Unaccustomed Earth by Jhumpa Lahiri doesn’t really require much of a review since I have nothing but praise for this author, and especially this collection of short stories. I have been a huge fan of this author ever since I read The Namesake. Her prose is beautiful, insightful and delves into uncomfortable topics, all the while addressing the cultural shifts between traditional and westernized Indian traditions. The young v. the old, parents v, kids, old ideas v. new ideas. Although I am Armenian, there is much in the strife of the youth that I can connect with, having grown up in the US, but being raised with traditional Armenian values. Sadly, Lahiri hasn’t written anything new for quite a while, and I’ve read her other two titles, The Namesake & Interpreter of Maladies.
Melanie Benjamin is another author who requires only a short review. This is her third book, following her trend of historical fiction based on actual historical figures. The Aviator’s Wife takes a look at Anne Lindbergh, one half of the famous Lindbergh pair of the early 20th Century. Although I didn’t like this book as much as The Autobiography of Mrs. Tom Thumb, The Aviator’s Wife was still a gripping tale of one woman’s struggle to define herself, while stuck in the shadows of greatness that defined her husband and her family. I found Anne to be a genuine person, with flaws and ambition like the rest of us. At times I was frustrated with her for not standing up to her bully of a husband more, but then I realized that she wasn’t raised in a culture that embraced woman’s rights. Her struggles and achievements are an inspiration. The book is well paced, and although Benjamin does focus on the “Trial of the Century” of the kidnapping and murder of her first born, it is not the marrow of the novel. Rather, its a short snippet of the long life lived by the pair.
TEASER TUESDAYS asks you to:
# Grab your current read.
# Let the book fall open to a random page.
# Share with us two (2) “teaser” sentences from that page somewhere between lines 7 and 12.
# You also need to share the title of the book that you’re getting your “teaser” from … that way people can have some great book recommendations if they like the teaser you’ve given! # Please avoid spoilers!
My Two Teasers:
While Dev was at the airport, Miranda went to Filene’s Basement to buy herself things she thought a mistress should have. She found a pair of black high heels with buckles smaller than a baby’s teeth.
Interpreter of Maladies by Jhumpa Lahiri
The Namesake by Jhumpa Lahiri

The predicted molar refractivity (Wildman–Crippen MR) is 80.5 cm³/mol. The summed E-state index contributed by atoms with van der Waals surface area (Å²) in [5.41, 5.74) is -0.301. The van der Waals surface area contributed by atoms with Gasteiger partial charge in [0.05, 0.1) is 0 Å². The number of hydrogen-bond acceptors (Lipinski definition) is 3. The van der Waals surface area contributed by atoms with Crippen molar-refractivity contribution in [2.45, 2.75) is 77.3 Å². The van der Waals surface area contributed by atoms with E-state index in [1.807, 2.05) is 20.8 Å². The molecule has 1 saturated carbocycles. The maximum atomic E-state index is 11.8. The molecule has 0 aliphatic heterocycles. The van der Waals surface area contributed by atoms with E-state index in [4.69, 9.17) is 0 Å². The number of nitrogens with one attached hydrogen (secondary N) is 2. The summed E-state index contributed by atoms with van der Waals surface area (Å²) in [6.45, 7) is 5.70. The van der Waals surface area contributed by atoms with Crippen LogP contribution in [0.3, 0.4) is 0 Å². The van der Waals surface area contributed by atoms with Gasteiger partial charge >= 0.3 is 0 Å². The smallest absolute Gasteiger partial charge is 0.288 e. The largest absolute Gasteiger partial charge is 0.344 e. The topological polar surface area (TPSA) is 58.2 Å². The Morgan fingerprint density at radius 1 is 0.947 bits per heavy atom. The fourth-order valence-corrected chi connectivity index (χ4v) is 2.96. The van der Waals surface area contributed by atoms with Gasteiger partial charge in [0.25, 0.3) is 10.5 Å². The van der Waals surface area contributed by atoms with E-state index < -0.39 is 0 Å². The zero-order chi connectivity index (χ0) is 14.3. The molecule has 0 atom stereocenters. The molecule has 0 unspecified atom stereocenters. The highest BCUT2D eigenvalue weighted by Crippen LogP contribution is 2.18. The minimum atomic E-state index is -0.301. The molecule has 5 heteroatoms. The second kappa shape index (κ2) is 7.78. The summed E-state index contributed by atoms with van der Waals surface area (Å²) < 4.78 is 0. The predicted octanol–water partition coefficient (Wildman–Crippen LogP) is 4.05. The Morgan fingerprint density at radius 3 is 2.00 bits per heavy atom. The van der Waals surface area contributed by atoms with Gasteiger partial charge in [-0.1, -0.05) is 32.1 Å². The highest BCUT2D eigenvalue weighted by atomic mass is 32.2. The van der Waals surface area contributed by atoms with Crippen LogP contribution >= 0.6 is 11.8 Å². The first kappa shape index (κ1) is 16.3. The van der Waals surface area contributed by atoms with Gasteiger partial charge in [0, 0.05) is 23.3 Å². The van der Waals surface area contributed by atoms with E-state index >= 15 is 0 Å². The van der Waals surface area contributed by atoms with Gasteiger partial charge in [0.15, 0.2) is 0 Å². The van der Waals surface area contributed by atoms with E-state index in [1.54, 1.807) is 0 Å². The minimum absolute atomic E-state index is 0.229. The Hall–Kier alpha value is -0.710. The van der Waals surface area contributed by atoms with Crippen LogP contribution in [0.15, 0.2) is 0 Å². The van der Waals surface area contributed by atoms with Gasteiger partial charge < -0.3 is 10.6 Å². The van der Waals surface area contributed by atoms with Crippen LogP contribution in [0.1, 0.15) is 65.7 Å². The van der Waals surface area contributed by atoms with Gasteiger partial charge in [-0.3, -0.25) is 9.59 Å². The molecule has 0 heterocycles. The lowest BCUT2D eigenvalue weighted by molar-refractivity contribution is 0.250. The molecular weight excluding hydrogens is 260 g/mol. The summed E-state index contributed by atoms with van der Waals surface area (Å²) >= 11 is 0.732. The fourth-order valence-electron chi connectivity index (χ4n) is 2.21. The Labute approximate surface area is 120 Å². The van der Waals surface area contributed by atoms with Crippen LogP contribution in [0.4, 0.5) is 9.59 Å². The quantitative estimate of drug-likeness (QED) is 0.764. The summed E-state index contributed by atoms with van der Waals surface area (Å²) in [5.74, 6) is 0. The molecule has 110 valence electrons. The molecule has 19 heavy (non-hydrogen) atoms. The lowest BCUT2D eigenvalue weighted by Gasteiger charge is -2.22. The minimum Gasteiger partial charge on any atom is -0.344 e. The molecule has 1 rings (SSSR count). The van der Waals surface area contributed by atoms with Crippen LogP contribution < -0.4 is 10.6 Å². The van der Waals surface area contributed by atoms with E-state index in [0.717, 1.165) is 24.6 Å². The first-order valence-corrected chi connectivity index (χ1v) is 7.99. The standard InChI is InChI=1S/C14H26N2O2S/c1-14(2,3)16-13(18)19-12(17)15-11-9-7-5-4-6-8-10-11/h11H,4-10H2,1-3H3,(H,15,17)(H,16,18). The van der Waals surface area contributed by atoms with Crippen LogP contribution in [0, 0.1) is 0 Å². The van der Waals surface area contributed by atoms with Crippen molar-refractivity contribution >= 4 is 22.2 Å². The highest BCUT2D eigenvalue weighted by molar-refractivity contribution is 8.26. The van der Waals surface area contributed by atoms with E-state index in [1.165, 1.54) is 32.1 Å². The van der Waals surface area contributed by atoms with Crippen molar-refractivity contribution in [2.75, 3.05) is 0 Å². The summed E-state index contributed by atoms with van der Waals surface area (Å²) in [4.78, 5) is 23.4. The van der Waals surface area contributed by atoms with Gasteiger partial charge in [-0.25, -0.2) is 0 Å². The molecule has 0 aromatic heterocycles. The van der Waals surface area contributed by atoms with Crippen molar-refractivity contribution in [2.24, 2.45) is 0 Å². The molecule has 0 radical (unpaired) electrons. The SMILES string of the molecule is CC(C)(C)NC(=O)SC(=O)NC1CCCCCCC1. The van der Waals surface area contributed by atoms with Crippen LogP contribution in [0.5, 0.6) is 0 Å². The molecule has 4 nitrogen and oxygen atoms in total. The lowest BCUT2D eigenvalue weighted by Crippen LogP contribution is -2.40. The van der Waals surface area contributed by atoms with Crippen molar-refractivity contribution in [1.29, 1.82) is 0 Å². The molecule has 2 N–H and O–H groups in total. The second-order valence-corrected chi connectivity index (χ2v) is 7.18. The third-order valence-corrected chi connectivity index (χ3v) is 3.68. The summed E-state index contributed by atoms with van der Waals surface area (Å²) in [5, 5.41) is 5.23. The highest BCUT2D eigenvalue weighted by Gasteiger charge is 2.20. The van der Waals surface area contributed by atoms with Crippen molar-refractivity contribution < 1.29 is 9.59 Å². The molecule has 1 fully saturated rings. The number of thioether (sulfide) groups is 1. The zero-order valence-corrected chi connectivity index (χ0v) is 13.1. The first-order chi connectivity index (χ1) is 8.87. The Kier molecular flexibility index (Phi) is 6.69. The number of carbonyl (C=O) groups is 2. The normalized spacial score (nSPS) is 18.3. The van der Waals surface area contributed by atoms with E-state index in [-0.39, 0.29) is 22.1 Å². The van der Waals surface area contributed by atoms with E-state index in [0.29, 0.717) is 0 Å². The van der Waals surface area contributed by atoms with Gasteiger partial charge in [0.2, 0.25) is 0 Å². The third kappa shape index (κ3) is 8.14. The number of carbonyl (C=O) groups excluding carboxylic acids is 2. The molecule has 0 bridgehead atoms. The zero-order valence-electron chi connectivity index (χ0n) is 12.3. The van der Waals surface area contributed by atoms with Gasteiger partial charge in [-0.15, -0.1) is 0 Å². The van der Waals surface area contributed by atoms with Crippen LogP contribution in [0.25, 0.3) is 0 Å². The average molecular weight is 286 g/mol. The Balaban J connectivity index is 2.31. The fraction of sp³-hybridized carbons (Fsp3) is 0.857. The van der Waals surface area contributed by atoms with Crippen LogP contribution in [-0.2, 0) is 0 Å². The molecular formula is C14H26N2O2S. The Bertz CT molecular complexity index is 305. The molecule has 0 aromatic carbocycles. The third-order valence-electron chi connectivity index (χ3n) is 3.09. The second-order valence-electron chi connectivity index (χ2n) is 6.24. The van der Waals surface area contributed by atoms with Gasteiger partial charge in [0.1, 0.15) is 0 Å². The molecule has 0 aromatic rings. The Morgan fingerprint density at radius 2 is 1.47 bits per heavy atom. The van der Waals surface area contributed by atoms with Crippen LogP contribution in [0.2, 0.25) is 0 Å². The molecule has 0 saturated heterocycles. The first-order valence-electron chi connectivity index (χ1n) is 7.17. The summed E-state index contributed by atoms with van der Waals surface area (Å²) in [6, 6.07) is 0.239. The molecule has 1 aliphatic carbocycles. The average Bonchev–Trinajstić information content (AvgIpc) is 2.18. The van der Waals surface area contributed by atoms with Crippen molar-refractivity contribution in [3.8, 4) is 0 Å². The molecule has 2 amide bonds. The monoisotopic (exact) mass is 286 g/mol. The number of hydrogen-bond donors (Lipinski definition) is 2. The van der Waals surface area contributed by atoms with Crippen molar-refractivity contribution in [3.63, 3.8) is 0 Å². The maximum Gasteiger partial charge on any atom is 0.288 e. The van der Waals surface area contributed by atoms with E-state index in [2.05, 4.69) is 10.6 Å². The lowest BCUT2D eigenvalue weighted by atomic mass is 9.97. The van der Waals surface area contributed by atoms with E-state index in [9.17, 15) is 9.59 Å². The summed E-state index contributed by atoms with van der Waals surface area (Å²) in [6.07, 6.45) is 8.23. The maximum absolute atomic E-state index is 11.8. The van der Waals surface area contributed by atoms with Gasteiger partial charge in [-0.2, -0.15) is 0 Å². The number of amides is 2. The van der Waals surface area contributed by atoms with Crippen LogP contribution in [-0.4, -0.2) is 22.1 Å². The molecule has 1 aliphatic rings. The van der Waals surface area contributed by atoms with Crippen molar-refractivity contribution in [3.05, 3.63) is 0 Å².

It seems like most people have probably already either read the book, or seen the movie, The Namesake, by Jhumpa Lahiri. In that respect, this is also a story well known just by the content. A story of culture-clash, of two generations struggling to find an identity in America. Substitute just about any other ethnicity for Bengali, and this could very well be your life story if you are a second generation immigrant to the US. Although I wasn’t born here, I came to this country at an age young enough to be able to adopt all the “typical” American behaviors and characteristics that were not the norm in my parents eyes. Teenagers have a hard enough time to begin with trying to figure out their lives, throw into the mix the identity crisis of culture, and its a bona-fide recipe for angst and confusion.
As the central focus of the novel, Gogol Ganguli is a representation of his parents dream of the US, of their future. While his parents still tightly cling onto their Bengali past, Gogol struggles to break free in anyway he can. Despising the Russian name bestowed by his parents, he changes it to his original good name, Nikhil once he turns eighteen. What I enjoyed is that the author continued to call him Gogol throughout the rest of the book. Gogol never quite acclimated himself to become Nikhil, his only alternative persona from Gogol. Gogol was named after the Russian author, Nikoli Gogol. Gogol’s father, Ashoke, was reading a book of Gogol’s (the author) short stories, when his train flew off the tracks, killing hundreds and dangerously wounding others. It was because of the book in his hand that Ashoke was found in the rubble and his life was saved. Gogol, (the son) never understood the relevance of his name until after he had graduated from Yale and was well into his career as an architect. I think this story helped Gogol with his acceptance of his Bengali life.
Since I’ve seen the movie a few times, the book felt a little slow for me. I liked that the movie condensed Gogol’s angst and cultural confusion, but I enjoyed how the book shed light on some of the smaller characters. In both the book and the movie Gogol’s sister, Sonia, has an incredibly small role, but Ashima is given more freedom and strength in the movie. Constant connections are made between Gogol’s love life, and that of his parents. Gogol rushes into his future to constantly become something he’s not, always unhappy with who he turns into. His parents are in limbo between their past and their present trying to make sense of the their lives and find their own place. It is also after his father’s death, when Gogol finally begins to find happiness with himself as Moushumi, his wife, become the focus of the story with her internal struggle to be a “proper Bengali wife” despite her aspirations to be something, anything, else.
FINAL GRADE: B
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The Namesake: A Novel
By: Jhumpa Lahiri
Mariner Books, 2004